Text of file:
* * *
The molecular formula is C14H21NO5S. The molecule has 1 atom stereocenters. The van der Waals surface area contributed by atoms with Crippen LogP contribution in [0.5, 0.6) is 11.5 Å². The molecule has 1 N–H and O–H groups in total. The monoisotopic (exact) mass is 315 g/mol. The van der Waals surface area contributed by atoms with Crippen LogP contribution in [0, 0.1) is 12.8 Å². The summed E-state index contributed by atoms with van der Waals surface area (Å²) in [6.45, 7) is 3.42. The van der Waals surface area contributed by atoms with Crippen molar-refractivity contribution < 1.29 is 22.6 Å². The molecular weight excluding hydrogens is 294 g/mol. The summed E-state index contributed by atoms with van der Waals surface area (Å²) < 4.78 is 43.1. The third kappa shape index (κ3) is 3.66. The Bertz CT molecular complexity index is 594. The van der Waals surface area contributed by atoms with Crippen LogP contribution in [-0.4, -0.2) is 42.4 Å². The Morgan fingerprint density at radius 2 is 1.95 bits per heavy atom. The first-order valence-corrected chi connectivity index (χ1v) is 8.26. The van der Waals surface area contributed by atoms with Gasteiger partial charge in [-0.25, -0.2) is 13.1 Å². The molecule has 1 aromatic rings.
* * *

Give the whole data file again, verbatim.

The molecular formula is C14H21NO5S. The molecule has 1 atom stereocenters. The van der Waals surface area contributed by atoms with Crippen LogP contribution in [0.5, 0.6) is 11.5 Å². The molecule has 1 N–H and O–H groups in total. The monoisotopic (exact) mass is 315 g/mol. The van der Waals surface area contributed by atoms with Crippen LogP contribution in [0, 0.1) is 12.8 Å². The summed E-state index contributed by atoms with van der Waals surface area (Å²) in [6.45, 7) is 3.42. The van der Waals surface area contributed by atoms with Crippen molar-refractivity contribution < 1.29 is 22.6 Å². The molecular weight excluding hydrogens is 294 g/mol. The summed E-state index contributed by atoms with van der Waals surface area (Å²) < 4.78 is 43.1. The third kappa shape index (κ3) is 3.66. The Bertz CT molecular complexity index is 594. The van der Waals surface area contributed by atoms with Crippen LogP contribution in [-0.4, -0.2) is 42.4 Å². The Morgan fingerprint density at radius 2 is 1.95 bits per heavy atom. The first-order valence-corrected chi connectivity index (χ1v) is 8.26. The van der Waals surface area contributed by atoms with Gasteiger partial charge in [-0.25, -0.2) is 13.1 Å². The molecule has 1 aromatic rings.